Headquartered in Azzano Mella, a small town in the northern Province of Brescia, the true "motherland" of the Italian gun industry, the Armi Chiappa - KIMAR S.r.l. group was previously known for the high quality of its Western-style muzzle-loader and metallic cartridge replica rifles and revolvers. Although these products still make up for an important part of Chiappa's current production, the company recently changed to feature a slightly more "up-to-date" product line which still offers mostly hunting and sporting shotguns, rimfire carbines and pistols, but with a decisely modern taste added to it. First, a few years ago, it was the Rhino line of peculiar service and defense revolvers, available in calibers such as .357-Magnum, .40 Smith & Wesson and so on; then, there were the .22 Long Rifle knock-offs of the M1911-A1 and Beretta M9 pistols, the rimfire versions of the U.S. M1 and M4 carbines − the M1-22 and "MFour" − and then this year it was the time for three centerfire pistols, chambered in 9mm and .45 calibers; for three pump-action and two behemoth triple-barrel top-break hunting shotguns; and for this handy little carbine, once again offered in the .22 Long Rifle caliber, that's been dubbed the "Little Badger".
Chiappa's "Little Badger" carbine is, from a merely technical standpoint, based upon another product from the same brand, the "Double Badger" hunting rifle, albeit differences between the two are several, including the fact that the "Double Badger" sports wooden furniture and two over-and-under barrels − for centerfire and rimfire rounds − while the "Little Badger" is a single-shot rifle and features a sole .22 Long Rifle barrel which breaks open for loading and for the removal of empty shells after each shot; not to mention that the "Little Badger" has very little furniture... to use an understatement.
The "Little Badger" is truly minimalist in nature, and features basically no frills at all. The 16.½-inch barrel comes with the same iron sights − adjustable rear, fixed front − used in the Chiappa's rimfire version of the U.S. M1 carbine. Build is basically 100% "naked" metal, with a fixed, skeletonized, wire stock and a quad MIL-STD-1913 "Picatinny" rail located around the rear portion of the barrel to dub as both an accessories attachment point and an improvised handguard; another shorter rail is located behind the trigger guard to allow the installation of an aftermarket accessory pistol grip, while all controls are purely manual and ambidextrous: the break-open lever is located in front of the trigger guard, while the hammer must be manually cocked before each shot and also represents the only manual safety device on the gun. The Chiappa "Little Badger" is obviously cosmetically and conceptually inspired by the USAF M6 and other similar "Survival Rifles" that were issued to air force pilots in several Countries up until very recently, and as such, it is a "no bells and whistles" design, topping barely 3.5 lbs in overall weight and being foldable in half for easy transport while maintaining "operational readiness". The "Little Badger" is 32-inches long overall, which fall to merely 16.5-inches when folded.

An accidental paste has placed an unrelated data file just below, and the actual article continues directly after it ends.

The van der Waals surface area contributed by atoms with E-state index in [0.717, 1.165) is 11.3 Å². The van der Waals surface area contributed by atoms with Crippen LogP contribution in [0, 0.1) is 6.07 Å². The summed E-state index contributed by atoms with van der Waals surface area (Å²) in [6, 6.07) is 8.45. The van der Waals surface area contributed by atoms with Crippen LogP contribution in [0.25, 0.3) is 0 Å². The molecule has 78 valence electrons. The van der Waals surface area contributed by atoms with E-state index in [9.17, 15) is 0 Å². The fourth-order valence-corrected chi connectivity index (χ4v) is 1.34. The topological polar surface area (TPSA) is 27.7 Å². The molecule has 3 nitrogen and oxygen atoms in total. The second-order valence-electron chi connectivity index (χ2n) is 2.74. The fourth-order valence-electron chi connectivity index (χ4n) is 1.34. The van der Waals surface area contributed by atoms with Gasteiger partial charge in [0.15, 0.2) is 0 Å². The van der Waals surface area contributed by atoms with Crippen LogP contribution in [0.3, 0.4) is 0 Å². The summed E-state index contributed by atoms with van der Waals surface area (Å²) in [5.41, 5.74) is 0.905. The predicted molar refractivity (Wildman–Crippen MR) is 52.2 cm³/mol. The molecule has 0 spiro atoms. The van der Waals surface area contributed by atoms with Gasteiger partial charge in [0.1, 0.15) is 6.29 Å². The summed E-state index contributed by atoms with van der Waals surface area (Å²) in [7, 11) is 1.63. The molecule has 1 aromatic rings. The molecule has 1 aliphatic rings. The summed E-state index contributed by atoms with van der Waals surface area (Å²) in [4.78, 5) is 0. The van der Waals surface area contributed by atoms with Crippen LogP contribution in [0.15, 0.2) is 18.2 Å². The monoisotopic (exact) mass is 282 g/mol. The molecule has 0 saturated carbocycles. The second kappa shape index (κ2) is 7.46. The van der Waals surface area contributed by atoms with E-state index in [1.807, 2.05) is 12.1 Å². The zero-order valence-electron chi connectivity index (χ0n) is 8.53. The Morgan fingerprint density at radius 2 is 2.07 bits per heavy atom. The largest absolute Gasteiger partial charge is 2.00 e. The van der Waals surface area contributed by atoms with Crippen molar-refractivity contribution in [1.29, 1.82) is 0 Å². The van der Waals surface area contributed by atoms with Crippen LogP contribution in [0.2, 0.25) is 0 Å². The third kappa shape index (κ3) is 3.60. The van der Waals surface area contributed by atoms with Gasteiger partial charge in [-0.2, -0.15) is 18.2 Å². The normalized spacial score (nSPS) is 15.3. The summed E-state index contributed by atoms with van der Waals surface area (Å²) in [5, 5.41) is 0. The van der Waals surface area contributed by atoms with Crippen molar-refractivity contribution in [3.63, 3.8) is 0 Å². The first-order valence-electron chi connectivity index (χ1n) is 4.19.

Being so essential, the Chiappa "Little Badger" is offered with little accessories − a Nylon carry bag and a canvas ammunition carrier to be installed on the stock, that's all − and yet it's extremely versatile and can be made to fit a variety of aftermarket third-party add-ons; offered at a little more than 100.00US$ on the United States market, it's also truly dirt cheap, while remaining as sturdy and long-lasting as such a small rimfire plinker can ever be. It is also a pretty neat and accurate little gun to shoot anyway, and it will definitely make for either a handy rodent gun or a reliable instrument to train the youngest, newest generation of shooters and to teach them the basics of marksmanship and, first of all, gun safety. And despite the small caliber, we are sure it can still find a place in the backpack of outdoor enthusiasts when out for a long ride in the woods, or maybe for a wilderness camping weekend... just in case, that is.